How to Tell if Furnace Is Gas or Electric

Gas furnaces create heat by burning natural gas or propane supplied directly to them by a gas line. You can hear them fire up with a whoosh – and you can often see flames through a small glass window inside the cover. 

Electric furnaces create heat with resistance heating coils – they don’t burn any fuel, so they do not have a gas line. However, they do use 240-volt wiring instead of the 120V wiring used by a gas furnace.

There are distinct furnace parts, sounds and other clues that help you tell the difference between a gas furnace and an electric furnace.

This page answers that question – Is my furnace electric or gas?

We’ll give you tips for how to tell if your furnace is gas or electric. You can inspect your furnace and related parts using the information here to find the answer.

Gas Line vs No Gas Line

A gas furnace needs fuel, and that fuel is brought to the furnace through a gas line usually made of copper or steel.

The gas line enters the house from outside – usually through the wall in the basement, though it can be on a first or upper floor too.

ID Tip: The gas line has a shut-off valve in it that is usually within a few feet of the furnace or inside the cover of the furnace.

Shut-off Valve
Shut-off Valve

Electric furnaces do not have a gas line.

Gas Regulator and Gas Meter

These are two other parts found with a gas furnace, though they are not directly on the furnace.

A natural gas furnace has both. A propane furnace only has a regulator.


Both parts are often outside near where the gas line enters your home. However, in some cases, the regulator is indoors near the furnace.

ID Tip: Go to the location inside your home that corresponds to where the gas meter or regulator is placed.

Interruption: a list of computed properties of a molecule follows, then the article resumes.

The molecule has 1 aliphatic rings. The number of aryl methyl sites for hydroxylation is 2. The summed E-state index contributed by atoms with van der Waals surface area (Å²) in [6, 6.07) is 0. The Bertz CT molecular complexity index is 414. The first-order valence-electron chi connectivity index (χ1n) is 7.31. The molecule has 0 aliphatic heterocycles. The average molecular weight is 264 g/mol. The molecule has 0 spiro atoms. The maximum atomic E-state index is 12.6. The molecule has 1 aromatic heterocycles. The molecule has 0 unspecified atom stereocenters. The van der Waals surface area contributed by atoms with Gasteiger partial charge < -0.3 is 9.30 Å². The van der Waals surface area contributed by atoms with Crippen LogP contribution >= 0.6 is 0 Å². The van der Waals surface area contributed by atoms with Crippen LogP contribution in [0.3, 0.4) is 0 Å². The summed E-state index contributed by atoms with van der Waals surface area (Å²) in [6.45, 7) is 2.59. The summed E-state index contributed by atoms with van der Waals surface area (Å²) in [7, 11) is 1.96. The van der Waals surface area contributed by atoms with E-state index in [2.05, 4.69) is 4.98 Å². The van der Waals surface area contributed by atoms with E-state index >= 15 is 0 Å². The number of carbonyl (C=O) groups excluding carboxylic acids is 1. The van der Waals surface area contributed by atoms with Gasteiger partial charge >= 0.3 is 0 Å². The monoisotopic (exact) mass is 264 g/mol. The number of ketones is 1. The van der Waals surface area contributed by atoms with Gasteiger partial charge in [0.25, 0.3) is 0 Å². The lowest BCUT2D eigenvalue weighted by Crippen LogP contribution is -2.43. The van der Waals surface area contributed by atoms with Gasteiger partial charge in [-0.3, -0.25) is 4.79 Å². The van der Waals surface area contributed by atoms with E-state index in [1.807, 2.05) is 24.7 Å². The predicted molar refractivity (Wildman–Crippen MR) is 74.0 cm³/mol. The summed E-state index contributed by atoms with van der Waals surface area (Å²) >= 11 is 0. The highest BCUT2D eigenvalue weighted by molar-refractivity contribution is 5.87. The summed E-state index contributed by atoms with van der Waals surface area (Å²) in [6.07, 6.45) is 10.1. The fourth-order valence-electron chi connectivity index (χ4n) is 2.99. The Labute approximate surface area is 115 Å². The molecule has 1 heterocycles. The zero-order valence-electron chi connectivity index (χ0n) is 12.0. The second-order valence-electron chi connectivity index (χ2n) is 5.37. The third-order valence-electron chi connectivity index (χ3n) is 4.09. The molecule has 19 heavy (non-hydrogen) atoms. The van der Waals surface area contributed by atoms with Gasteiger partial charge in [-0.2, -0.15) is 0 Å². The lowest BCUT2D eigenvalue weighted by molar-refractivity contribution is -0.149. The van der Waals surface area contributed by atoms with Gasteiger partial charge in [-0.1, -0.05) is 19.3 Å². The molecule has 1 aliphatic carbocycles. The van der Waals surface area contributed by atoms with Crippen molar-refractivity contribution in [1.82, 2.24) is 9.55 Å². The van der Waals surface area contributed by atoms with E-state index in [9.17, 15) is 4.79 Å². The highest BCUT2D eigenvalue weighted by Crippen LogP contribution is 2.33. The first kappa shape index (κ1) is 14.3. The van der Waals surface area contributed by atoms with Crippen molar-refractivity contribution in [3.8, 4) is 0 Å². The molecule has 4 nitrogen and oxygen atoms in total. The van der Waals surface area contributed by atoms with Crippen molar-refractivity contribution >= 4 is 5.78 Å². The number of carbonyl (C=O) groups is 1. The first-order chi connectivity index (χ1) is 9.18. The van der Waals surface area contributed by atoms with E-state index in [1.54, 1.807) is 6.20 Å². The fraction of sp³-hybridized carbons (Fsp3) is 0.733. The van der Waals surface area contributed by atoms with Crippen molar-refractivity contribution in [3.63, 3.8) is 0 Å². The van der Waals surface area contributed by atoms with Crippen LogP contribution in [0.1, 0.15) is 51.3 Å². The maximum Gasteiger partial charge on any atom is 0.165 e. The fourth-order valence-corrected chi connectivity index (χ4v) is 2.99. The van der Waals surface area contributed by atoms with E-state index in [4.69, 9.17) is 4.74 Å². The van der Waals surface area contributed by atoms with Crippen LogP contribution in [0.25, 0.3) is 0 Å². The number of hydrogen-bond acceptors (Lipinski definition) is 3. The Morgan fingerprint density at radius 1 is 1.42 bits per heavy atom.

Find, if possible, where the gas line enters the house. From there, follow where it leads.

If it leads to the furnace, you have a gas furnace.

Look Inside your Furnace

Most gas and electric furnaces have a cover panel held on by clips or a couple of fasteners. It should be easy to remove.

While you might not be able to see “everything” inside the furnace, here are a few things to look for.

Gas furnace – Interior gas furnace parts include:

A gas line running into the interior of the furnace.

Gas line
Gas line

A gas valve assembly connected to the gas line

Gas valve assembly
Gas valve assembly

Burners that fire when the furnace is creating heat. Most gas furnaces have a small glass port, roughly 1.5” across, through which you can see the blue flame of the burners. You might also be able to see a device called a heat exchanger, though most are deep inside the furnace and require the removal of a second panel to get to.

Gas Furnace Flame
Gas Furnace Flame

These parts are all unique to a gas furnace, so they answer whether your furnace is gas or electric.

Electric furnace – Interior furnace parts include:

A series of 3-6 elements connected by thick wiring and sensors on the exterior.

A series of 3-6 elements connected by thick wiring and sensors on the exterior.

If you remove the fasteners on any of these elements and gently pull it out, the interior side will show an electric coil like something you might find in an electric space heater.